Attorney General John Rau said the State Government would introduce tougher laws targeting criminal organisations following the success of similar laws interstate.
Bikie gangs have been able to successfully challenge existing laws, which enable the Supreme Court to declare them as criminal organisations.
Under the new laws, this power would be handed to State Parliament, which would make launching legal challenges more difficult.
But the Opposition has criticised the move as being a cheap shot to make another announcement when it was clear that current laws provided the Supreme Court with the power to declare organisations that were not being used.
Mr Rau said that elements of NSW and Queensland’s laws had been tested in the High Court, which SA would replicate.
“The Government will be able to list criminal organisations by regulation (through Parliament),” he said.
“The new laws will also allow for a more national approach in relation to serious and organised crime.
“Warnings and notices issued to individuals in states that have similar consorting laws will apply here in SA.”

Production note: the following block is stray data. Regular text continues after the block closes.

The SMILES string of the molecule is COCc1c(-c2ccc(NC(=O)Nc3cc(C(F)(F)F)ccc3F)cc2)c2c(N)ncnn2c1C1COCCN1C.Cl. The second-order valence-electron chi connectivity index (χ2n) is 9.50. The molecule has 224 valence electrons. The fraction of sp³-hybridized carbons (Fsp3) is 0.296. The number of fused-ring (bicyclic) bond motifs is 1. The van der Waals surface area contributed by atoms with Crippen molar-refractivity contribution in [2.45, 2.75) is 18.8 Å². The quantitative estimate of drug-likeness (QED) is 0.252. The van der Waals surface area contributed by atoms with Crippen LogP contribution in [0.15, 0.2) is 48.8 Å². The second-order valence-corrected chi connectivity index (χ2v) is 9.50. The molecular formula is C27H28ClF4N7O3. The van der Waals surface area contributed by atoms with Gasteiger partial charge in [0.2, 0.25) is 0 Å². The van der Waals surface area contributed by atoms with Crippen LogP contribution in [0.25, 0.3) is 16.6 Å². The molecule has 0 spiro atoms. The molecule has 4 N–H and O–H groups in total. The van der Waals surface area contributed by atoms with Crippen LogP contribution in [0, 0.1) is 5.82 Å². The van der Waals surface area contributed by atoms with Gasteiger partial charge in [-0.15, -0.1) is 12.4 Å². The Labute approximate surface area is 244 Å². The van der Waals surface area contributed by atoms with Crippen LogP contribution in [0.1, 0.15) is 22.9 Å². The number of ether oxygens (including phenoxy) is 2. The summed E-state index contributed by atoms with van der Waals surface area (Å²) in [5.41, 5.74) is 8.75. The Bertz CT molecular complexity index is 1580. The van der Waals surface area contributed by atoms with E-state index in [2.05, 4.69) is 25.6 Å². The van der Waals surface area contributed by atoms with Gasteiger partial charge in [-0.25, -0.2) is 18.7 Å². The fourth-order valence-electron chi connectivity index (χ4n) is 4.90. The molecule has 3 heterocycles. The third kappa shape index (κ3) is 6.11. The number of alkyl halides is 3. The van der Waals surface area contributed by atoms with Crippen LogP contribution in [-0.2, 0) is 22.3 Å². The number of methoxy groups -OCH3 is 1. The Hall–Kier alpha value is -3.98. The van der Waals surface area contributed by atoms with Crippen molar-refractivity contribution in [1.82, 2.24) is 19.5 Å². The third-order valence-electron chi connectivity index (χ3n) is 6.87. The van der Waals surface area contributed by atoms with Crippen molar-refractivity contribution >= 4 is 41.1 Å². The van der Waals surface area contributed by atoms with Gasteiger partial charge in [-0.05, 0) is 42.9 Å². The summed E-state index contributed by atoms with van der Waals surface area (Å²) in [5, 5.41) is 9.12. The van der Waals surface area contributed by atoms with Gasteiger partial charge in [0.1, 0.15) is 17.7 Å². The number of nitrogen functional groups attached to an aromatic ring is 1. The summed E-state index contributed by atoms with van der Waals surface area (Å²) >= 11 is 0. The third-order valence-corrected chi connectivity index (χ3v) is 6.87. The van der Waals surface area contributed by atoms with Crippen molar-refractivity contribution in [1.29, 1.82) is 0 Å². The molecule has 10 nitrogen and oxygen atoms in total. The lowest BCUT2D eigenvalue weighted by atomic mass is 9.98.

Mr Rau said the new laws would also make it an offence for members of a criminal organisation to:
RECRUIT anyone to become part of a criminal organisation;
ENTER a licensed venue wearing or carrying a prohibited item such as colours (patches) or clothing identifying a criminal gang.
ENTER a place or event that has been banned by serious and organised crime regulations.
“We will continue to monitor the approach taken by other states to further crackdown on these criminals and consider whether such laws are appropriate for SA,” Mr Rau said.
Deputy Opposition leader Vickie Chapman said the Liberals would support whatever helped to crack down on criminal gangs or behaviour.
“We already have significant laws ... yet we haven’t seen that translated into people being charged and convicted,” she said.
“We haven’t seen the detail yet but it appears the Government want to shift the determination who are in criminal gangs from the judiciary to the Parliament.
“It appears there has been a lack of prosecution of these cases for the judiciary to deal with.
“It would be very unusual to ask the Parliament to be the arbiter of the interpretation of laws.
“That’s why we have a separation of powers.”